I will note the woman on the left addressed the camera after the reporter’s closing remarks and said “Joshua 1:9, look it up.” So she at least noticed the cut.

  3. I listened to the segment and changed my mind a bit from the printed quote. Because the reporter had particular questions he wanted answered but the women had an agenda as well. If the reporter had asked the women how they managed to emotionally deal with the situation it would have been another matter. So I have a question for reporters: if you ask a question and someone says something not responsive to the question, do you cut them off or not on live TV. Specifically I want to abstract the situation from the religious dimension to a more general case. If I know what a reporter should do in situations like this, then I’d feel better about either supporting or not supporting the assumption that he’s specifically trying to cut off an expression of religion rather than applying a general principle.

    • But the reported specifically noted that these young ladies seemed to handle the ill-fated cruise better than most! And she was just getting to the reason for that when he cut her off.

      But we can’t get inside the reporter’s head to know if, for example, his fear of reprimand from his boss might have been his motivation for preventing the young lady to finish her statement.

  4. I share jerry’s question. I also wonder how much of this is just a general problem with journalism in having a predefined narrative and stereotyping interviewees. If the narrative had been “Passengers find solace in God” would these girls have been interviewed at all or would the focus have been on older, conservative or more generally “religious-looking” passengers. Here it seems more likely that the predefined narrative more akin to “Cute girls scared, will do future partying on dry land.” So interview a coupl of 20-somethings and gasp, shock, horror when they go off script and try to say something of substance. If I were a betting girl, I’d say the one thing traditional media fears more than a Bible verse, it’s a cute girl refusing to act like a dumb lush.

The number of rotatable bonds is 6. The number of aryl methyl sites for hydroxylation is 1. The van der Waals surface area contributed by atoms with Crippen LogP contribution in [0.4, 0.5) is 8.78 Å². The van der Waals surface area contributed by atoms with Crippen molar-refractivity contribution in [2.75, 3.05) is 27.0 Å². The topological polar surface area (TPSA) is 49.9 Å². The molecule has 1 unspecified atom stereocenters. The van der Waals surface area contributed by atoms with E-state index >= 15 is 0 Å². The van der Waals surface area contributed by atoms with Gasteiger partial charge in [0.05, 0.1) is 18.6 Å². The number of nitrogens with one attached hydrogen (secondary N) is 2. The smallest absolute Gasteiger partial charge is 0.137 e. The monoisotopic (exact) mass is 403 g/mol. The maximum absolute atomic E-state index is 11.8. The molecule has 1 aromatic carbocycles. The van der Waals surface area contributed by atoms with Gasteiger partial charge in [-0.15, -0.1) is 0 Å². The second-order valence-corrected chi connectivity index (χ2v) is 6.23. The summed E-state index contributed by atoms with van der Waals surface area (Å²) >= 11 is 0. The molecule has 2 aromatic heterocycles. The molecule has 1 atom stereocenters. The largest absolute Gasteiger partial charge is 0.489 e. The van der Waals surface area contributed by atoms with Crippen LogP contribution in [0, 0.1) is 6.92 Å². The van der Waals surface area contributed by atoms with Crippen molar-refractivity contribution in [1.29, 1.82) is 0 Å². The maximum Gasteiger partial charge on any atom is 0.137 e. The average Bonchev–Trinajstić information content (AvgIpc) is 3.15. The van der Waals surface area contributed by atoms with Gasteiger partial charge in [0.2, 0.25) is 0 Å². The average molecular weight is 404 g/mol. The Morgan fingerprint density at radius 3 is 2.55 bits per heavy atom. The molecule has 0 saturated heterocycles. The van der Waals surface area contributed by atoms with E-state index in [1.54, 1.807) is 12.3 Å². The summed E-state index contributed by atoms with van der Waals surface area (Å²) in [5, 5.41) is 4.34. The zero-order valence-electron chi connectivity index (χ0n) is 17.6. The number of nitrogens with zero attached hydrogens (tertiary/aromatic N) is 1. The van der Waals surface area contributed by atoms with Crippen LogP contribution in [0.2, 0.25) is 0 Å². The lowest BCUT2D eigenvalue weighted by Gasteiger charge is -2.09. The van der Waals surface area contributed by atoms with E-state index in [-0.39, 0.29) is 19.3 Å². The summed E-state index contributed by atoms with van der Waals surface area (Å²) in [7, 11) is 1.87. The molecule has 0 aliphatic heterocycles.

• “Narratives” aren’t news. Who cares what stories journalists think they are telling? When your subject is talking, you shut up. Is this really so complicated?

      • I agree. Bt I certainly get the impression in all media that only accurate word they use is “story”. That all Amy of it is to them and they present ‘news’ as a story. S what if facts get in the way. They have a story to tell. Tis isn’t limited to religion, but just about anything.

  5. I think instead of kryptonite which relates to Superman’s vulnerability, a better analogy would have been to use garlic and crucifixes which relates to demonic life sucking Vampires vulnerabilities. MSNBC on air people are more like Vampires than Superman. Either way it is good to know that there are people out there that think like these girls do.

  6. HA!!! That was great 🙂 I have nothing to add, just thought it was so funny how the reporter reacted. If I had been on that ship for such a long period of time in those conditions, I’m not too sure I would have acted as gracefully as those two ladies did when cut off like that. Good for them!

  7. Oh, the irony of Joshua 1:8,
    “Keep this book of the law on your lips. Recite it by day and by night, that you may observe carefully all that is written in it; then you will successfully attain your goal.”

  8. Like kryptonite to superman? More like salt to a slug. This reporter would never have cut off any witless comment that a Kardashian or Beyonce was making, but a bible verse that is illustrative of a faith that sustained two young girls in very difficult times; can’t bear to hear it.

  9. Okay, note to self, when quoting Bible verses, always quote first then cite. Got it.

    So, he should have said he remembered, ““Have I not commanded you? Be strong and of good courage; do not be afraid, nor be dismayed, for the Lord your God is with you wherever you go.” and then tagged on, “y’know that is Joshua 1:9.”